It's been quite a tour of major medical centers for the Kurths in recent years, covering a stage-four tumor to a double bypass, with a diabetes scare and painful tendonitis thrown in. No wonder they're so cheerful!
At an excellent lunch with Mercedes and George in the busy Thornton Hospital cafeteria, the two couldn't have been more upbeat. The gratitude they feel for the medical professionals across the UC San Diego Health system is based on their absolute certainty that George would not be tucking away a big sandwich today if not for their care here. This is why they've remembered UC San Diego Moores Cancer Center in their estate plans. (Plus, George adds, "The new food service in the UCSD hospitals is really over the top!")
After examining George for shortness of breath in October 2011, his primary doctor in Murrieta discovered that he was bleeding internally. A subsequent test by a gastroenterologist found a tumor in his duodenum, and the specialist referred him outside of his local health system to see Dr. Andrew Lowy, chief of surgical oncology at UC San Diego. Dr. Lowy scheduled surgery immediately following additional tests by the UC San Diego team. "The reason why I ended up at UCSD is because I took charge of the situation," says George, who underwent a complex pancreatoduodenectomy surgery, aka Whipple procedure, and eight rounds of chemotherapy. The stage-four tumor was removed and has not reappeared.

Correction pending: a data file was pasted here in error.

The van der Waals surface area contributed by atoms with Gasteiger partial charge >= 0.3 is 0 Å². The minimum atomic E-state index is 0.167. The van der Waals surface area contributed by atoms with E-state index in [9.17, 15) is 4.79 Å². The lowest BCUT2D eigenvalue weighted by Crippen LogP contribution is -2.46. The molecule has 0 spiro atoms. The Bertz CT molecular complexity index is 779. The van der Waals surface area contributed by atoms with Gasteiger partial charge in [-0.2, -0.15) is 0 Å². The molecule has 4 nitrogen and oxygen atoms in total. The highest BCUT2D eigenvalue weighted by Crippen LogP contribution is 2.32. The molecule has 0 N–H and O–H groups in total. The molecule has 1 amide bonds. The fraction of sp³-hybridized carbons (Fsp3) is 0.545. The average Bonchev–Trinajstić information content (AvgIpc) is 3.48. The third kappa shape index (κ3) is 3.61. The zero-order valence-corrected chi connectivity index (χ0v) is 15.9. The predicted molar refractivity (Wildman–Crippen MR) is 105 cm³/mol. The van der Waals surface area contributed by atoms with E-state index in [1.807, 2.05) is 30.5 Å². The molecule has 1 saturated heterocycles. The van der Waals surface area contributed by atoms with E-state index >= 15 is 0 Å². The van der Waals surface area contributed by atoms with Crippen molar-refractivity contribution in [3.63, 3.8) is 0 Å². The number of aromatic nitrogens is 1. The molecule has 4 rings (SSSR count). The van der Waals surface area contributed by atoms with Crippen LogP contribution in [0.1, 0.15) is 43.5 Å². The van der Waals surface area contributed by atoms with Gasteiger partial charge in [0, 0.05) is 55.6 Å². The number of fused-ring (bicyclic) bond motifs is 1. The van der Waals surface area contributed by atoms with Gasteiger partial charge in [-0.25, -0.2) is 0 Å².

George says, "A month after my initial diagnosis, I got a call from a gastroenterologist in Murrieta who said, 'We have a referral from your doctor. Would you like to schedule an appointment?'" At the time of that call, George was already scheduled for surgery at UC San Diego, and feels that he would not have survived the duodenal cancer if he had waited for the referral.
The Kurths switched health care systems because, as Mercedes says, "When you have a place like UC San Diego, with the best surgeons, such professional people and so kind, I will drive 45 minutes for a doctor's appointment" (which she does for her tendonitis). They moved over to UC San Diego in time for George to take advantage of another world-class UC San Diego facility, when chest pains recently landed him at the Sulpizio Cardiovascular Center for a double bypass. "All of our medical care is seamless now," says George.
"We aren't wealthy people," he notes, referring to their estate gift to UC San Diego, "but we're just so grateful to God and to the UCSD team for what these people have done for us. The additional time and life I've been given is why we wanted to give back to UC San Diego."